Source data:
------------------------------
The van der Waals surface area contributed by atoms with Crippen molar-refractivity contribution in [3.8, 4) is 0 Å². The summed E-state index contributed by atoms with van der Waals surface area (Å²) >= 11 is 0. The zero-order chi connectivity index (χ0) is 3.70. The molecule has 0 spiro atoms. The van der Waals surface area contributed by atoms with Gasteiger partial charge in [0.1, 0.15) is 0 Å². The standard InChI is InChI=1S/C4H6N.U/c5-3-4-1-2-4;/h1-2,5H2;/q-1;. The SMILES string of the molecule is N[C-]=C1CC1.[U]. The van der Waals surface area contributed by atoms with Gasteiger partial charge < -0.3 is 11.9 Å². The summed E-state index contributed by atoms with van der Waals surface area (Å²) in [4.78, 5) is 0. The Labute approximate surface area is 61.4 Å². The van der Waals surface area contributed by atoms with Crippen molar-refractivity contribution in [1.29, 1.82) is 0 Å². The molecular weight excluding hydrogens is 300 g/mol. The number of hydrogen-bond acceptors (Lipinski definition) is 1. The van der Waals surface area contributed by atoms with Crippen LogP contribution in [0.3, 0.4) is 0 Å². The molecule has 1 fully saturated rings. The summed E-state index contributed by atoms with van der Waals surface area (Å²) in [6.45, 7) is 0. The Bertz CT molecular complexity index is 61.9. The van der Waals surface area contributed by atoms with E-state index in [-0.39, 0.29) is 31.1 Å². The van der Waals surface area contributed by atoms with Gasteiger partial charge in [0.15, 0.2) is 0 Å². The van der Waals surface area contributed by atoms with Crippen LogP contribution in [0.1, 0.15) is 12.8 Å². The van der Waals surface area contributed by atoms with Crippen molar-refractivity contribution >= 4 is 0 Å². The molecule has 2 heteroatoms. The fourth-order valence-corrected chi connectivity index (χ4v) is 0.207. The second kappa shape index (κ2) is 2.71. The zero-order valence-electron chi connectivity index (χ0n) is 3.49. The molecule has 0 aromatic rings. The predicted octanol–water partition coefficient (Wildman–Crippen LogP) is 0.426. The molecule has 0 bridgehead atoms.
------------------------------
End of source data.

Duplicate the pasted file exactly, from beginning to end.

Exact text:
The van der Waals surface area contributed by atoms with Crippen molar-refractivity contribution in [3.8, 4) is 0 Å². The summed E-state index contributed by atoms with van der Waals surface area (Å²) >= 11 is 0. The zero-order chi connectivity index (χ0) is 3.70. The molecule has 0 spiro atoms. The van der Waals surface area contributed by atoms with Gasteiger partial charge in [0.1, 0.15) is 0 Å². The standard InChI is InChI=1S/C4H6N.U/c5-3-4-1-2-4;/h1-2,5H2;/q-1;. The SMILES string of the molecule is N[C-]=C1CC1.[U]. The van der Waals surface area contributed by atoms with Gasteiger partial charge < -0.3 is 11.9 Å². The summed E-state index contributed by atoms with van der Waals surface area (Å²) in [4.78, 5) is 0. The Labute approximate surface area is 61.4 Å². The van der Waals surface area contributed by atoms with Crippen molar-refractivity contribution in [1.29, 1.82) is 0 Å². The molecular weight excluding hydrogens is 300 g/mol. The number of hydrogen-bond acceptors (Lipinski definition) is 1. The van der Waals surface area contributed by atoms with Crippen LogP contribution in [0.3, 0.4) is 0 Å². The molecule has 1 fully saturated rings. The summed E-state index contributed by atoms with van der Waals surface area (Å²) in [6.45, 7) is 0. The Bertz CT molecular complexity index is 61.9. The van der Waals surface area contributed by atoms with E-state index in [-0.39, 0.29) is 31.1 Å². The van der Waals surface area contributed by atoms with Gasteiger partial charge in [0.15, 0.2) is 0 Å². The van der Waals surface area contributed by atoms with Crippen LogP contribution in [0.1, 0.15) is 12.8 Å². The van der Waals surface area contributed by atoms with Crippen molar-refractivity contribution >= 4 is 0 Å². The molecule has 2 heteroatoms. The fourth-order valence-corrected chi connectivity index (χ4v) is 0.207. The second kappa shape index (κ2) is 2.71. The zero-order valence-electron chi connectivity index (χ0n) is 3.49. The molecule has 0 aromatic rings. The predicted octanol–water partition coefficient (Wildman–Crippen LogP) is 0.426. The molecule has 0 bridgehead atoms.